Where sin is present, warm affection dissipates. Anger, bitterness, critiscism, pride, selfishness, fear, laziness- all vigorously oppose tender love. This love cannot survive in a heart that harbors sin.

In order to cultivate and maintain a tender love for our husbands, we must guard our hearts against sin. Our emotions are a warning system God graciously gave us to attract attention to the sin in our hearts. When we're not experiencing loving feelings toward our husbands, that's an alarm going off; there may be sin that needs attention.

Whenever our "sin alarm" (unloving feelings) goes off, we must examine our hearts and repent of any sin we find there. This is how we maintain a tender love toward our husbands.

When we see our husbands as sinners like ourselves-sinners in need of God's grace and mercy- it strips away any intolerant, critical, or demanding attitude we may be tempted to have.

Sometimes as wives we are more inclined to concentrate on what our husbands are doing wrong than what they are doing right.

We must choose to focus on our husband's many commendable qualities.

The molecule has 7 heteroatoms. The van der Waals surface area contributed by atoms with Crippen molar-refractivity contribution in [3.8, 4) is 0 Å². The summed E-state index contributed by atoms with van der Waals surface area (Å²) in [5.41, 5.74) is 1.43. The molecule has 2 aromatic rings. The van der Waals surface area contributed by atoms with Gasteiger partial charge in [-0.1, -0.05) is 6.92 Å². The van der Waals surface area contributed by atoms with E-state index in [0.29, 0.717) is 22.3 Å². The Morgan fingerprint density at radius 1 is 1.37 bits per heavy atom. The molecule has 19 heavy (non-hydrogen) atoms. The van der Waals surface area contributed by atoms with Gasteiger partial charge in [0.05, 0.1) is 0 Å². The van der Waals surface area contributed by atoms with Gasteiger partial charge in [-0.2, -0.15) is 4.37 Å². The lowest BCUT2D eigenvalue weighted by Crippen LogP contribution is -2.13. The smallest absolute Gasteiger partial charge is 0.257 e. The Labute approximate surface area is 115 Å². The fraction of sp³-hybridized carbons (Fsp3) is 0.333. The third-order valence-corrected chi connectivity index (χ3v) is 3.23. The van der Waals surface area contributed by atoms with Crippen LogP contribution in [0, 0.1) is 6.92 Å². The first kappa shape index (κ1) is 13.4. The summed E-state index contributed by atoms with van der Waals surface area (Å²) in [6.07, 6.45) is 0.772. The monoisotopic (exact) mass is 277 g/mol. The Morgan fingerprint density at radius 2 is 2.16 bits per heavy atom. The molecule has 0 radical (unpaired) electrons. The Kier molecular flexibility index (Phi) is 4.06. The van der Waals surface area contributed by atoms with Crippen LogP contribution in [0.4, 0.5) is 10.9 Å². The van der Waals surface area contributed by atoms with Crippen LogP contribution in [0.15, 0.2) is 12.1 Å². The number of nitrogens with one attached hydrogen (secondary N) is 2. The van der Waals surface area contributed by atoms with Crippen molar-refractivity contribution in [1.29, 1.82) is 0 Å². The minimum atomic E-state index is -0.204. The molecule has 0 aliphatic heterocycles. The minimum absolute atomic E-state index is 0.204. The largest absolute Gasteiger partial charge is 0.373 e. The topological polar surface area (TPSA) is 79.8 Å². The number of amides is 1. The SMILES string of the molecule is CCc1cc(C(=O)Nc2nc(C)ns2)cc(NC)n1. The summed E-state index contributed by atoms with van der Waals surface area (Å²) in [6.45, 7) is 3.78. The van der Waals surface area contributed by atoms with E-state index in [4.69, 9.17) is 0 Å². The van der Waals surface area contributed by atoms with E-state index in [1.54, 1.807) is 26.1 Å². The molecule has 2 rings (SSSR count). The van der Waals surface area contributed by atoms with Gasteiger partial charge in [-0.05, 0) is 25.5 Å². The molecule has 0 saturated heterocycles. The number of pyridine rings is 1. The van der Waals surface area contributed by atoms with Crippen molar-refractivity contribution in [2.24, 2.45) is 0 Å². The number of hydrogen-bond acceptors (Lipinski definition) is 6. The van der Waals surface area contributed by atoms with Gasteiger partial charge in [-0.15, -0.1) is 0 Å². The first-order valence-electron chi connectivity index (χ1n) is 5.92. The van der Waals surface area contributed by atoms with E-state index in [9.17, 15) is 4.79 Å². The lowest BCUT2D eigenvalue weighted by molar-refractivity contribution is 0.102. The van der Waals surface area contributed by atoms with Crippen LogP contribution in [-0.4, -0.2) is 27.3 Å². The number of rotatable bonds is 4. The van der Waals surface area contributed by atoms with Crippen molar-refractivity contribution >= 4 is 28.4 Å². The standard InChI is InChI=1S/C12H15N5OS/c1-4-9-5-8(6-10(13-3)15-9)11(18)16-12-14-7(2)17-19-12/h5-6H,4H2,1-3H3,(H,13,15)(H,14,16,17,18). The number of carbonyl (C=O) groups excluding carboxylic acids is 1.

How long has it been since your heart really squeezed when you looked at him? Why is it you have forgotten the things that attracted you to him at first? Your husband needs to be told that you love him, that he is attractive to you. I want you to start changing your thought pattern.
How much better to admire him actively!

Our husbands should always remain first in our hearts and in our care.

To cherish means to hold dear, to care for tenderly or to nurture, to cling fondly to, or treat as precious.

We should prefer their company above all others. We should find genuine pleasure in serving them, and we should take an interest in what they enjoy.

God gives us grace to cultivate phileo- not only during courtship or our first year of marriage, but for our entire married lives.

Marg's words: all of the above sentences are excerpts from a book I am reading: Feminine Appeal by Carolyn Mahaney. So far, it is one of the best women's books I have ever read. It has spoken to me so much. After being married for 27 years, I can tell you that if you put this kind of phileo into practice in your own marriage, the results will astound you!

God's blessings as the Spirit prompts you to not just have a good marriage, but a mind-blowing awesome relationship!